Rabbi Hazzan Jeffrey Myers, the rabbi of the Pittsburgh synagogue attacked on Saturday, previously served at the closed Congregation Beth-El in Massapequa, the now-combined congregation's rabbi said.
Police escorted Myers from Tree of Life synagogue after Saturday's shooting, Pittsburgh media reports show.
Rabbi Chuck Diamond, a rabbi at Tree of Life for the seven years before Myers arrived, said he saw him after the shooting at the nearby Jewish Community Center where many survivors had gathered.
Diamond, who was a young rabbi at Temple Israel in Great Neck in the 1980s, said when he saw Myers, he was being interviewed by police and he didn't ask him for details about what happened.
"He was shaken but he was OK," Diamond said of Myers. "I just gave him a hug."
Reports from Long Island and Jewish media organizations show Myers' path to Pittsburgh included stops in Massapequa and New Jersey over the past three decades. Public records show he lived in Elmont and Massapequa between 1991 and 2010.
Rabbi Dahlia Bernstein of Bellmore-based Congregation Beth Ohr said Sunday Myers had served as a cantor for more than 15 years at the Massapequa congregation before it closed and merged with the Bellmore center in 2016 to create Beth Ohr.
She said members of her congregation were “shaken” when they learned of the attack and “perplexed that something like this could happen in modern-day America.”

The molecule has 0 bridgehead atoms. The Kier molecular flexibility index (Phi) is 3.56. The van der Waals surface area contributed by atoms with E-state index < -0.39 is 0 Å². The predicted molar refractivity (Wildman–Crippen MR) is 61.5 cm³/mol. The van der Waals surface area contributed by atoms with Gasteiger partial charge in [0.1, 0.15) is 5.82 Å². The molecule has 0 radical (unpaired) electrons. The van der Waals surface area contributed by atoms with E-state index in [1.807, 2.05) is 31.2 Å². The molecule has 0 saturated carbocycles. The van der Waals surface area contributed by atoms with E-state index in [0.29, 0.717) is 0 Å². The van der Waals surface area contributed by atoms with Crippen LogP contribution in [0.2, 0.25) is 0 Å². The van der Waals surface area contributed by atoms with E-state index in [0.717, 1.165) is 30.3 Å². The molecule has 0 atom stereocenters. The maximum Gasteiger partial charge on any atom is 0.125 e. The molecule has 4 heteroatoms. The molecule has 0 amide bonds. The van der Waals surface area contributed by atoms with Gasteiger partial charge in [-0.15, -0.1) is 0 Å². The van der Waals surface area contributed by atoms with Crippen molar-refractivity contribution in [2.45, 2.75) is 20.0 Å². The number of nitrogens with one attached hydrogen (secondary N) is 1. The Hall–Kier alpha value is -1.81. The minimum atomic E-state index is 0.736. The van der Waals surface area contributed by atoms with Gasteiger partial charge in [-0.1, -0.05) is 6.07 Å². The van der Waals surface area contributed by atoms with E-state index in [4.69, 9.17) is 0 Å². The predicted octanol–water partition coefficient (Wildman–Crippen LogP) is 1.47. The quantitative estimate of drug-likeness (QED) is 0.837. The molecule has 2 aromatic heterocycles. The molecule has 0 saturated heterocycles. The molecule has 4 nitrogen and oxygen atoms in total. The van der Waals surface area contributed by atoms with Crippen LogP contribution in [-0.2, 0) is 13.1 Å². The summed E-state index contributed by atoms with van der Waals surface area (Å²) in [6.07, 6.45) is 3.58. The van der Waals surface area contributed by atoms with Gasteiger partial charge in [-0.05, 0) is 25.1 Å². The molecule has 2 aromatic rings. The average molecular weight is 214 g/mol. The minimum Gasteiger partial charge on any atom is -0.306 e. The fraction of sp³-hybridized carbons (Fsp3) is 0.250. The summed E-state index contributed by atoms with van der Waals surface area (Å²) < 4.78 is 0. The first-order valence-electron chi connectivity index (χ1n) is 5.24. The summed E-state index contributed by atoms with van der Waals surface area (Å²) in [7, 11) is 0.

“It’s personal not just because we know him, it’s personal because it’s our community,” Bernstein said. “I think all Jewish communities are feeling very strongly about this. This was an act of hate.”
Eleven people died in Saturday's shooting, police said Sunday. Myers was not among those killed.
Rabbi Jonathan Kremer, with Shirat Hayam, worked with Myers in Ventnor, New Jersey, from 2014 to 2017 when Myers was cantor at the congregation that was then called Beth Judah.
"He is rabbi and cantor at the Pittsburgh synagogue, Tree of Life," Kremer said. "He's dedicated, knowledgeable. He had quite the following at our synagogue."
Myers in his July 19 "Message from the Rabbi" to Tree of Life congregants wrote about gun violence and lamented how each new school shooting pushed the previous ones out of the news cycle.
"Now that schools are closed for the summer, apparently school safety is not important, as shooters are finding other valuable sites," Myers wrote in July, adding later in the message, "Despite continuous calls for sensible gun control and mental health care, our elected leaders in Washington knew that it would fade away in time."
The Pittsburgh Jewish Chronicle noted the New Jersey native's arrival at the Tree of Life Congregation in an August 2017 story and said Myers' dual roles as rabbi and cantor appealed to the congregation.
“Rabbi Myers was by far the clear choice,” Michael Eisenberg, the congregation's president, told the publication. “He had a very professional approach to the pulpit, he had a very nice voice, and he interacted with the people on both a ritual and a secular level. He’s down-to-earth, but he takes his job very seriously.”
With Rachel Uda and Nicole Fuller